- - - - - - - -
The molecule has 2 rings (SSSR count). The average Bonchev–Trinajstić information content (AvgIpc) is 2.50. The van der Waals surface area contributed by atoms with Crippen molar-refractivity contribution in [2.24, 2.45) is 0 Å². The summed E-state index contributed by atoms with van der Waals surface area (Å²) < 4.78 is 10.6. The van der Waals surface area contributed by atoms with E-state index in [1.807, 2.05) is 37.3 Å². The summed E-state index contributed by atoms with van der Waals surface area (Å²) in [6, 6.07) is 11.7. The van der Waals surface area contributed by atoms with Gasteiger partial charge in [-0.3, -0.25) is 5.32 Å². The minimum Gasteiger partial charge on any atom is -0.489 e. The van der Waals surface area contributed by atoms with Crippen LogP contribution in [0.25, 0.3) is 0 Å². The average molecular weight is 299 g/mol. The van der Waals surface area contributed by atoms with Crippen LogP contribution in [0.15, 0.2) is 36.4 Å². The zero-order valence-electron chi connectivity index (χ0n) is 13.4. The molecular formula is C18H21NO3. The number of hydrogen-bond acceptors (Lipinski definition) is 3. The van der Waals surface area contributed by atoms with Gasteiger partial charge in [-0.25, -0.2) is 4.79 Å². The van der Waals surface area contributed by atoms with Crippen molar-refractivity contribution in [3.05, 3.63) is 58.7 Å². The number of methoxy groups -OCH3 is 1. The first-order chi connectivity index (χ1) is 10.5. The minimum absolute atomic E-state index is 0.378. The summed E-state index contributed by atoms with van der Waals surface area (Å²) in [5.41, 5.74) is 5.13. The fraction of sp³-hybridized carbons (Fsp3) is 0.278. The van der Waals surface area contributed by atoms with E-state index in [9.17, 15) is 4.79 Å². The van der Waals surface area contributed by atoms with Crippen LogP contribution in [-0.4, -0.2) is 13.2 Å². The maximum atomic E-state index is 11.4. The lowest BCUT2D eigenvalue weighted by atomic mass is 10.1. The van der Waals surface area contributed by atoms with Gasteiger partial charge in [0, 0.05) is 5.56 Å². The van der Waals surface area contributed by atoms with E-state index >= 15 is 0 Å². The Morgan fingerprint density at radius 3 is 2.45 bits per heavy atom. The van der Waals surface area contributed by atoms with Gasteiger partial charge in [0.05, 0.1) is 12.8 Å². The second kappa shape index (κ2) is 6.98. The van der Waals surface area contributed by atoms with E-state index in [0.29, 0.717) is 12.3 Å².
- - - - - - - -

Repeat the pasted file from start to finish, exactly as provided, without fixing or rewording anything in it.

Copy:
The molecule has 2 rings (SSSR count). The average Bonchev–Trinajstić information content (AvgIpc) is 2.50. The van der Waals surface area contributed by atoms with Crippen molar-refractivity contribution in [2.24, 2.45) is 0 Å². The summed E-state index contributed by atoms with van der Waals surface area (Å²) < 4.78 is 10.6. The van der Waals surface area contributed by atoms with E-state index in [1.807, 2.05) is 37.3 Å². The summed E-state index contributed by atoms with van der Waals surface area (Å²) in [6, 6.07) is 11.7. The van der Waals surface area contributed by atoms with Gasteiger partial charge in [-0.3, -0.25) is 5.32 Å². The minimum Gasteiger partial charge on any atom is -0.489 e. The van der Waals surface area contributed by atoms with Crippen LogP contribution in [0.25, 0.3) is 0 Å². The average molecular weight is 299 g/mol. The van der Waals surface area contributed by atoms with Crippen LogP contribution in [0.15, 0.2) is 36.4 Å². The zero-order valence-electron chi connectivity index (χ0n) is 13.4. The molecular formula is C18H21NO3. The number of hydrogen-bond acceptors (Lipinski definition) is 3. The van der Waals surface area contributed by atoms with Gasteiger partial charge in [-0.25, -0.2) is 4.79 Å². The van der Waals surface area contributed by atoms with Crippen molar-refractivity contribution in [3.05, 3.63) is 58.7 Å². The number of methoxy groups -OCH3 is 1. The first-order chi connectivity index (χ1) is 10.5. The minimum absolute atomic E-state index is 0.378. The summed E-state index contributed by atoms with van der Waals surface area (Å²) in [5.41, 5.74) is 5.13. The fraction of sp³-hybridized carbons (Fsp3) is 0.278. The van der Waals surface area contributed by atoms with E-state index in [9.17, 15) is 4.79 Å². The van der Waals surface area contributed by atoms with Crippen LogP contribution in [-0.4, -0.2) is 13.2 Å². The maximum atomic E-state index is 11.4. The lowest BCUT2D eigenvalue weighted by atomic mass is 10.1. The van der Waals surface area contributed by atoms with Gasteiger partial charge in [0, 0.05) is 5.56 Å². The van der Waals surface area contributed by atoms with E-state index >= 15 is 0 Å². The Morgan fingerprint density at radius 3 is 2.45 bits per heavy atom. The van der Waals surface area contributed by atoms with Gasteiger partial charge in [0.05, 0.1) is 12.8 Å². The second kappa shape index (κ2) is 6.98. The van der Waals surface area contributed by atoms with E-state index in [0.29, 0.717) is 12.3 Å².